The China Cyber Security Law and the new China eCommerce Law. Both have great impact on international companies already active or looking to start in China eCommerce. Especially for China eCommerce cloud hosting solutions, data storage and protection it will be challenging for companies to ensure legal compliance.
Violators could receive fines up to 2 million RMB and even have their business license revoked. Therefore, international brands and companies already look for localized China eCommerce cloud hosting solutions.
This is especially necessary since many international brands use internationally oriented cloud eCommerce hosting providers. Global eCommerce hosting solutions such as Salesforce Commerce Cloud, Shopify Plus or Adobe Commerce Cloud Commerce (formerly known as Magento Cloud) host overseas. Under the new laws, there might be legal implications if international companies use these platforms in China.
China eCommerce Cloud Hosting: Who Needs to Read this Article
To help you prepare, we provide an overview of challenges and solutions you will face. These tips and info apply to companies who:
1. Already have a website adapted to the Chinese market in terms of language, international payment methods etc. but are hosted overseas
2. Already developed and launched a Chinese localized eCommerce website, which is hosted in China, but need to transfer data to the overseas headquarters for global management
3. Want to setup and launch a Chinese localized eCommerce website and host in Mainland China
If you are starting in China eCommerce, it is important to carefully choose a hosting solution. If you already are active on the market as in situation 1 but you turn out not to be fully compliant, your website could be blocked for Chinese access.
Thus, for those in situation 1 and 3, you might face the following challenges.
Compliance Challenge 1: Applying for an ICP Bei’an
All sites hosted on a Mainland China server must have an ICP Bei’an by law. However, for setting up a store on Tmall or JD.com, you do not need an ICP Bei’an.
ICP Bei’an is the process of obtaining a business Internet Content Provider registration number that allows you to host your website on a Mainland Chinese server. When applying for an ICP Bei’an, besides a Chinese domain and local hosting, you also need a business license.
Besides legal compliance, you need an ICP Bei’an for Baidu Pay-Per-Click campaigns and other marketing tools, like WeChat and Alipay integration.
If your website does not have an ICP Bei’an, your hosting provider will not allow your website to be accessible. Furthermore, if your website is live without an ICP Bei’an, you may get blocked, face harsh fines or even a permanent online blackout in China.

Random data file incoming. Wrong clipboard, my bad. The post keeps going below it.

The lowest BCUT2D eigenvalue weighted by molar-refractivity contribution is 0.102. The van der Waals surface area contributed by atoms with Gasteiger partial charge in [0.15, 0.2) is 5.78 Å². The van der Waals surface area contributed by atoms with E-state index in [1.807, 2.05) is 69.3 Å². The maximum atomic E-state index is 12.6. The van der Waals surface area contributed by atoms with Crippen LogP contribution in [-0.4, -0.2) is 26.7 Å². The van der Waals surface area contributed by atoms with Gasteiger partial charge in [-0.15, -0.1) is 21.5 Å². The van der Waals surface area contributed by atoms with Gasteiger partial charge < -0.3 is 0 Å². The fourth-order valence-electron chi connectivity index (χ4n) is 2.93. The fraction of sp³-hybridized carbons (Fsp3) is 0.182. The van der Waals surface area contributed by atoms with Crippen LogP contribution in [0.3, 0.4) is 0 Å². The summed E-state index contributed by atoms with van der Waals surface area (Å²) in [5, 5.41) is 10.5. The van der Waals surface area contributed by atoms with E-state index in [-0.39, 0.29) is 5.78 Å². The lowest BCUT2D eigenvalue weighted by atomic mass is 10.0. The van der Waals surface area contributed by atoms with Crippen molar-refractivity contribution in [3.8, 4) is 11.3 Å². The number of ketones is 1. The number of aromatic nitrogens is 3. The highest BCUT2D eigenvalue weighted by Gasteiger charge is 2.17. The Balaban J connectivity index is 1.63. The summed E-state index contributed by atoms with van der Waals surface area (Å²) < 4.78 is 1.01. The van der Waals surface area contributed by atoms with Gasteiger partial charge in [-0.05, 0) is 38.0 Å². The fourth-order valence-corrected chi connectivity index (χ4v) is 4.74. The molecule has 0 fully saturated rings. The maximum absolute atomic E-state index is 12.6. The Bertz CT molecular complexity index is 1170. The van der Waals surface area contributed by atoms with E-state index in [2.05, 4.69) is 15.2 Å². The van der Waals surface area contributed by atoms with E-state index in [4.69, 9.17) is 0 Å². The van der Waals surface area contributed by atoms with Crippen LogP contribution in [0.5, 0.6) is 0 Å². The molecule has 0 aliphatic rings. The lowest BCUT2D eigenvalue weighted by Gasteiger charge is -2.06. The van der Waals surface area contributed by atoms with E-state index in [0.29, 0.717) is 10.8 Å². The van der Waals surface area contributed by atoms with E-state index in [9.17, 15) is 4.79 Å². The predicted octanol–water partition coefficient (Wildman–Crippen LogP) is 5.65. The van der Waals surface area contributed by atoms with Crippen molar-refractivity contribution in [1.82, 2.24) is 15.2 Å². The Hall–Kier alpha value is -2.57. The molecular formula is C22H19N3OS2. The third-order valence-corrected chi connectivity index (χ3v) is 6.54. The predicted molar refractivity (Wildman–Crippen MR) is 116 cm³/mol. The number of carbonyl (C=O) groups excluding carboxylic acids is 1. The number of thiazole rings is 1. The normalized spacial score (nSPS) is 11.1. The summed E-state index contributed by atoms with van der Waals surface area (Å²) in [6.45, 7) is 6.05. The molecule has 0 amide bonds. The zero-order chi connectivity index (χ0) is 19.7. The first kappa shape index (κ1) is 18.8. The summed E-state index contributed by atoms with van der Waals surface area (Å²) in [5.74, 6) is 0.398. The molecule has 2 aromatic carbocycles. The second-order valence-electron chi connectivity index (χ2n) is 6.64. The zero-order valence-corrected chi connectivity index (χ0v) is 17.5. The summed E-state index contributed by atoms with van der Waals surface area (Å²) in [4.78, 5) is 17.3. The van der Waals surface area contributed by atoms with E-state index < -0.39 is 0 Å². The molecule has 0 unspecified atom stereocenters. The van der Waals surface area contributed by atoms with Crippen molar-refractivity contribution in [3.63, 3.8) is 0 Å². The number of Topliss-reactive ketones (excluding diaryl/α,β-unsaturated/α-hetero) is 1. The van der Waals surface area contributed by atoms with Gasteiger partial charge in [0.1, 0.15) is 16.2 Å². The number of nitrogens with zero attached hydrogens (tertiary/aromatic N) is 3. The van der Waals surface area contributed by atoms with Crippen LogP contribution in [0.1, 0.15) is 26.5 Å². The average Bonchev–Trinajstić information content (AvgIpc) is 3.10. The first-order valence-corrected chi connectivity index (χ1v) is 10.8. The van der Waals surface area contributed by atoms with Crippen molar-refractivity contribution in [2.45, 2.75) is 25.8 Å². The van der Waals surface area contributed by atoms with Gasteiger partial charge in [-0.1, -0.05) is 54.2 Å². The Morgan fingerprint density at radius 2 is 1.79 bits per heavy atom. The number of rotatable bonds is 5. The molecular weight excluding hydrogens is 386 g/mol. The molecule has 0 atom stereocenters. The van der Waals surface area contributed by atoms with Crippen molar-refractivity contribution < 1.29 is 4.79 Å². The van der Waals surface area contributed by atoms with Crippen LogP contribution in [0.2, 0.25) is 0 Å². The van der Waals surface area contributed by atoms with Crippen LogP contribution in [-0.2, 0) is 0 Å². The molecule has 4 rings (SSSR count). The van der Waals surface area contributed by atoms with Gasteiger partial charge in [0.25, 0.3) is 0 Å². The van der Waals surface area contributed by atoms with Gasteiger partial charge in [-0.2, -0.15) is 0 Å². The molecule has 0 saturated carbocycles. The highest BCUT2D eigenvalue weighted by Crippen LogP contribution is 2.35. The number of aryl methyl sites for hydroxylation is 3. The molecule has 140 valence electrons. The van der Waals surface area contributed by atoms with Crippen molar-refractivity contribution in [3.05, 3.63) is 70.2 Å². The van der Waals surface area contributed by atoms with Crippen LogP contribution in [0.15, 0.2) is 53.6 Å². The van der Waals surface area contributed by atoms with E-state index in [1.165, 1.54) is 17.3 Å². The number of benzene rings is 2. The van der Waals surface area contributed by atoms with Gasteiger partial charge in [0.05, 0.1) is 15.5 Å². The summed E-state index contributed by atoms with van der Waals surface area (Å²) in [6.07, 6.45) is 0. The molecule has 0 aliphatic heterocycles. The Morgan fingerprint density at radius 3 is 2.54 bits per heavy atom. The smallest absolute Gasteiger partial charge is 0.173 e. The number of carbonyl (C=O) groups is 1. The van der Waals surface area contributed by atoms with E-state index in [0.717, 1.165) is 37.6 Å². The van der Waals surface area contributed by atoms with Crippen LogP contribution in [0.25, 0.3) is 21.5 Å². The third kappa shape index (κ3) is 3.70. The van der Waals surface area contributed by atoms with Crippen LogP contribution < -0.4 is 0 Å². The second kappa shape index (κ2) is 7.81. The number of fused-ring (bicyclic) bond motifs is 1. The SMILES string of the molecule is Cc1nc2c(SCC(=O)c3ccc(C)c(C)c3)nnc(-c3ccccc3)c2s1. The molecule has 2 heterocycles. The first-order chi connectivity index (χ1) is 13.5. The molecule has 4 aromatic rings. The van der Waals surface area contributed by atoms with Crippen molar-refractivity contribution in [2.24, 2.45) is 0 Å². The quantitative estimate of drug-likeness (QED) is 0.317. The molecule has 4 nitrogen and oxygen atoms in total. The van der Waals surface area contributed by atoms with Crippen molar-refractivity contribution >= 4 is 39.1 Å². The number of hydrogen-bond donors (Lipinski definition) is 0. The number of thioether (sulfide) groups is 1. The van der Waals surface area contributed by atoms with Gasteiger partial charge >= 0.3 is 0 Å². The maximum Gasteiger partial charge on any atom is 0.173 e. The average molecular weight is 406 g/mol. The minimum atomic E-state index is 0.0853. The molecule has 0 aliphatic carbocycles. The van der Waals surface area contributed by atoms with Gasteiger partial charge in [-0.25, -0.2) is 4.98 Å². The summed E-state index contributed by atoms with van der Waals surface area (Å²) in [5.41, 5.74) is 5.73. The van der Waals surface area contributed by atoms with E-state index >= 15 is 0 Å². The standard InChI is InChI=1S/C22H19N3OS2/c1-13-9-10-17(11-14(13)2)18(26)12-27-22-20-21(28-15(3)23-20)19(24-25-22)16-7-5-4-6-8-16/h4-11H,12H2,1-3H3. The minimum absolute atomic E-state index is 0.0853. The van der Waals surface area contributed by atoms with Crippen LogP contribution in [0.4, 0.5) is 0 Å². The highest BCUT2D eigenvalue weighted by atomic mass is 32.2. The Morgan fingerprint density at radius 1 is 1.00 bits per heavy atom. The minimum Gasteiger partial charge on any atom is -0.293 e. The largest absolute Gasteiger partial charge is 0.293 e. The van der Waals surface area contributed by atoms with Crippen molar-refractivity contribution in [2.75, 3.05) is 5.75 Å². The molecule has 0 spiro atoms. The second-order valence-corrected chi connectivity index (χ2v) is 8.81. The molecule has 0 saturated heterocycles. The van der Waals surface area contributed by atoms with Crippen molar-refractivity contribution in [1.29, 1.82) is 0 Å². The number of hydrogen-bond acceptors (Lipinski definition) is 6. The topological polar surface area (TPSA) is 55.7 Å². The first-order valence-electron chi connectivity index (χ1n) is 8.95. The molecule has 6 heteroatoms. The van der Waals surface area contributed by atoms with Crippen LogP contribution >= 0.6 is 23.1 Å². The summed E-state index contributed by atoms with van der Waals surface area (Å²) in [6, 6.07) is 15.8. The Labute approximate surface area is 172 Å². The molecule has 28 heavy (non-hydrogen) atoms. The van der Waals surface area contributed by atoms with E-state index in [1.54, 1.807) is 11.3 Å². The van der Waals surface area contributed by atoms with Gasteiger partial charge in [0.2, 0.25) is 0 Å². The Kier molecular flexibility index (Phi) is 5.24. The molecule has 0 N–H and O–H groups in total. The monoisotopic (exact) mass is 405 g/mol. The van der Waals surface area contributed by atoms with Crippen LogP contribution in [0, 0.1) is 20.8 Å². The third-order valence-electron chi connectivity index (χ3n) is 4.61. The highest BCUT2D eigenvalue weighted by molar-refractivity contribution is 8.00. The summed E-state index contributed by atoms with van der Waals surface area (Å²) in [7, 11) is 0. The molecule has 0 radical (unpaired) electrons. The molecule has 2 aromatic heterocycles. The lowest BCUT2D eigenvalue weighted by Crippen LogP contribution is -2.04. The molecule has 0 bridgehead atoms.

Be aware that according to the new China eCommerce Law, it is mandatory for any eCommerce brand website to have the ICP Bei’an and other relevant certifications clearly shown on the website. Authorities can fine up to 500.000 RMB for any violations.
*Relevant clauses of the new China eCommerce Law: 15, 76, 81
Compliance Challenge 2: Before the ICP Bei’an – Domain Registration and Website Hosting
To obtain the ICP Bei’an, you first need to register a Chinese domain and ensure that your website is hosted in Mainland China.
Only after setting up these things can you practically and legally move on to the development stage. Even more importantly, you need both to apply for an ICP Bei’an. For this reason, it is also crucial that the domain registration applicant’s name is the same as the one filing for the ICP Bei’an. Forgetting to do this will complicate the process and result in serious delays.
Compliance Challenge 3: Overseas User Data Storage
Many international companies host overseas, so it would seem natural to store personal user data abroad. However, if website and cloud are not hosted in Mainland China, such transfer of information could constitute a cross-border data transfer. Furthermore, authorities will likely see transfer of personal information to a cloud as a ‘use’ of personal information which requires explicit consent.
The Cyber Security Law requires local storage for all data collected in China. If there are specific reasons that make it necessary to have overseas data storage, you need to pass a safety assessment by the Cyberspace Administration of China (CAC). For any violations, the penalty could be as high as 500.000 RMB and in serious cases your business license might be invoked.
Companies still have until December 31, 2018 to ensure compliance with the cross-border data flow requirements as stated above.